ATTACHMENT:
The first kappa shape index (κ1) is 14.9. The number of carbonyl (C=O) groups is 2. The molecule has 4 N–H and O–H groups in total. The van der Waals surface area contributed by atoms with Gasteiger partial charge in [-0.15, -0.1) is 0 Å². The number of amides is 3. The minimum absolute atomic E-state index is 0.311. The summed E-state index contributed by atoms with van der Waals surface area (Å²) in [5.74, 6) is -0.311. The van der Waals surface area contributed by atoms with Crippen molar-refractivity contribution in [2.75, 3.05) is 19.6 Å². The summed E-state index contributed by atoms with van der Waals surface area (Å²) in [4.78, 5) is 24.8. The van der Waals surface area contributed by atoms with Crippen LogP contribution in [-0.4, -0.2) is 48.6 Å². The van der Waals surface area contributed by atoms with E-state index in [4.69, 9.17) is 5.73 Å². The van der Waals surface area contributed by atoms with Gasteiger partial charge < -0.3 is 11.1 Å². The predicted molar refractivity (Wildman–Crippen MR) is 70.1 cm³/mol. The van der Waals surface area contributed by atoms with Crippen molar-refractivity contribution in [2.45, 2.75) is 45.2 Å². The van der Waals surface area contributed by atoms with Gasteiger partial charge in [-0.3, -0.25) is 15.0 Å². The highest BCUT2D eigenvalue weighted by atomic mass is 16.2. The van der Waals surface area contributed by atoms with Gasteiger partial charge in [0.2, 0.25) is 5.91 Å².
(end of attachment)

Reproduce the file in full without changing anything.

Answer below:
The first kappa shape index (κ1) is 14.9. The number of carbonyl (C=O) groups is 2. The molecule has 4 N–H and O–H groups in total. The van der Waals surface area contributed by atoms with Gasteiger partial charge in [-0.15, -0.1) is 0 Å². The number of amides is 3. The minimum absolute atomic E-state index is 0.311. The summed E-state index contributed by atoms with van der Waals surface area (Å²) in [5.74, 6) is -0.311. The van der Waals surface area contributed by atoms with Crippen molar-refractivity contribution in [2.75, 3.05) is 19.6 Å². The summed E-state index contributed by atoms with van der Waals surface area (Å²) in [4.78, 5) is 24.8. The van der Waals surface area contributed by atoms with Crippen LogP contribution in [-0.4, -0.2) is 48.6 Å². The van der Waals surface area contributed by atoms with E-state index in [4.69, 9.17) is 5.73 Å². The van der Waals surface area contributed by atoms with Gasteiger partial charge < -0.3 is 11.1 Å². The predicted molar refractivity (Wildman–Crippen MR) is 70.1 cm³/mol. The van der Waals surface area contributed by atoms with Crippen molar-refractivity contribution in [2.45, 2.75) is 45.2 Å². The van der Waals surface area contributed by atoms with Gasteiger partial charge in [-0.3, -0.25) is 15.0 Å². The highest BCUT2D eigenvalue weighted by atomic mass is 16.2. The van der Waals surface area contributed by atoms with Gasteiger partial charge in [0.2, 0.25) is 5.91 Å².